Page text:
Microsoft launched a beta program at the end of March that attracted 12,000 customers and partners, and followed it up with a downloadable release candidate this week, the company said.
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Beta testers told Microsoft they "like the reduced footprint" of Windows Thin PC, because "the machines they will likely use it on often have less disk space than brand new machines," Microsoft official Karri Alexion-Tiernan said in a blog post. Customers "also like the write filters which are helping customers to secure the device running WinTPC by preventing them from saving data or installing applications locally."
While Windows Thin PC is free during the testing period, it will be available only to Software Assurance customers after it hits final release.
Windows Thin PC can be installed on thin clients, old PCs and laptops, and managed by IT shops with System Center. Desktop images are streamed from the data center to thin clients using Microsoft's own RemoteFX technology.
The software provides "a low footprint, locked down version of Windows 7 that enables organizations to repurpose existing PCs as thin clients, thereby reducing the need for new thin client hardware," Microsoft said. "IT can deploy and manage WinTPC images for multiple PCs using System Center Configuration Manager, and push updates to these PCs using Windows Update or Windows Server Update Services (WSUS).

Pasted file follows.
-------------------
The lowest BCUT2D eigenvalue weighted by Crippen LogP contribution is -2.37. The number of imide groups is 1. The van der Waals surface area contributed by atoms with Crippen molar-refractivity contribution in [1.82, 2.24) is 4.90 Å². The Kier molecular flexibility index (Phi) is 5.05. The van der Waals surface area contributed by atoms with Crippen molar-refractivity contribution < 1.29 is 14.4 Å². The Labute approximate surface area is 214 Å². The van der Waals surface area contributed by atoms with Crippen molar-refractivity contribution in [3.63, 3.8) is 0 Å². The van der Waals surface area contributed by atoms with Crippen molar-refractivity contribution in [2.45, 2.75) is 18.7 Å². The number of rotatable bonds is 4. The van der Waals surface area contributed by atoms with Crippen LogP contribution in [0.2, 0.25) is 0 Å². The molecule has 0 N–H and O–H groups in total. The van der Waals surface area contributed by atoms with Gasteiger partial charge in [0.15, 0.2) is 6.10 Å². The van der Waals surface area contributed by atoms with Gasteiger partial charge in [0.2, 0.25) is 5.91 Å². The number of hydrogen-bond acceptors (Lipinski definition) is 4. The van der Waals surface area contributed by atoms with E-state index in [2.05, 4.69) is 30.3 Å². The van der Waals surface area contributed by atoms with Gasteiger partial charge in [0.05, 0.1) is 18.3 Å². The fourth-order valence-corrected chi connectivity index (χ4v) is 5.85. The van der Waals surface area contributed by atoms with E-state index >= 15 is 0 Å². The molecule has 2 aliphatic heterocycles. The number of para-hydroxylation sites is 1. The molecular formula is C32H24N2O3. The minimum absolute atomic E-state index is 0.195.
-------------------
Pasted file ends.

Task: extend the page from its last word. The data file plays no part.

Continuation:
Additionally, WinTPC leverages Windows Enterprise features such as BitLocker and AppLockerTM to further secure the endpoint.
The only software that can be installed on Windows Thin PC devices are remote desktop clients, management and security tools and media players. Productivity applications, such as Microsoft Office, must be accessed remotely.
In 18 months of availability, Microsoft has sold 350 million copies of Windows 7.
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